EMA Issues Update on First-in-Human Trials Guideline


The European Medicines Agency (EMA) has released an update on its plans to revise the existing guideline on first-in-human clinical trials.

The European Medicines Agency (EMA) has released an update on its plans to revise the existing guideline on first-in-human clinical trials.

The existing guideline, released in 2007, provides advice on first-in-human clinical trials, particularly on the data needed to enable their appropriate design and allow initiation of treatment in trial participants. Between July and September 2016, the EMA released for public consultation a concept paper that outlined the major areas that needed to be revised in the guideline. The draft revised guideline was adopted last week by the EMA’s Committee for Medicinal Products for Human Use (CHMP).

According to the EMA, “This revised guideline aims to address the increasing complexity of protocols of first-in-human clinical trials in recent years. While the 2007 guideline focused on the single-ascending-dose design used at that time, the practice for conducting first-in-human clinical trials has evolved towards a more integrated approach, with sponsors conducting several steps of clinical development within a single clinical trial protocol (e.g. to assess single and multiple ascending doses, food interactions, or different age groups).”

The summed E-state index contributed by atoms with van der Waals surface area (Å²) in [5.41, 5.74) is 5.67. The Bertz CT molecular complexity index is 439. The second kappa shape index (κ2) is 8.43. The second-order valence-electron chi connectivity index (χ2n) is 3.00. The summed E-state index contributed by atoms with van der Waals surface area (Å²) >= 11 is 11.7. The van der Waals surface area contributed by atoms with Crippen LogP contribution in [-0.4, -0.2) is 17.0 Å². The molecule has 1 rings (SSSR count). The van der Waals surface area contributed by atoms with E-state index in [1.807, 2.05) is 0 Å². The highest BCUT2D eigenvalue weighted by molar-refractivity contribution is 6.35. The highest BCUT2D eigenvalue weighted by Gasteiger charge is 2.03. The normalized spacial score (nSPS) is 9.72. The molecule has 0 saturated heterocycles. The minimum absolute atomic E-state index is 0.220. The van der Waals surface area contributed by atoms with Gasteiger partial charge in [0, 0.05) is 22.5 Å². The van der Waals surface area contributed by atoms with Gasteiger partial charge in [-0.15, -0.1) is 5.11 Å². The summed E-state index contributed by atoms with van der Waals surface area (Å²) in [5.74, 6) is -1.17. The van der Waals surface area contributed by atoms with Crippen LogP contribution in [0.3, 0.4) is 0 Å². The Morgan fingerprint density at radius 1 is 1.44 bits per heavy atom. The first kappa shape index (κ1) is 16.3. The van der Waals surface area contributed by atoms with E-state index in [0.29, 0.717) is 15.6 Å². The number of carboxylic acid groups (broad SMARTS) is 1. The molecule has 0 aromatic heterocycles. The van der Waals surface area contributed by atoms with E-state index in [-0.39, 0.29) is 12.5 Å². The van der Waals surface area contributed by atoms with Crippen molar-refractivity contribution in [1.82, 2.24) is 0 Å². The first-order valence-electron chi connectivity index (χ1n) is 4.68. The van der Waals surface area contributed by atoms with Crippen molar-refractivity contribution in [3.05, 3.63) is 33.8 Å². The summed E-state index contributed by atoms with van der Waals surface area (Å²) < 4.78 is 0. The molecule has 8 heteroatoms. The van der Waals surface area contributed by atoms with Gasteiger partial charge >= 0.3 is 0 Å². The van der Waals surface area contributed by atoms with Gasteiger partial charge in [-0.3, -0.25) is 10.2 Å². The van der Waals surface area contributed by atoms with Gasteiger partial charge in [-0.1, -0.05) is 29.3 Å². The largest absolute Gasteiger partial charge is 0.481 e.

The authors have outlined strategies to mitigate and manage risks for trial participants, including principles to be used for the calculation of the starting dose in humans, the subsequent dose escalation, and the criteria for maximum dose, as well as principles on the conduct of the clinical trial including the conduct of studies with multiple parts. They have also covered non-clinical aspects such as the better integration of pharmacokinetic and pharmacodynamic data and toxicological testing into the overall risk assessment, as well as the role of non-clinical data in the definition of the estimated therapeutic dose, maximal dose, and dose steps and intervals.

“Guidance is also provided on clinical aspects, including criteria to stop a study, the rolling review of emerging data with special reference to safety information for trial participants, and the handling of adverse events in relation to stopping rules and rules guiding progress to the next dosing level,” they explained.

The EMA will make available all comments received, both on the concept paper and the revised guideline, after the final guideline is released. The aim is to publish a final revised guideline for the conduct of first-in-human clinical trials in the first half of 2017.

The revised guideline is open for public consultation until February 28th, 2017. Comments should be sent to FIH-rev@ema.europa.eu using the template provided.

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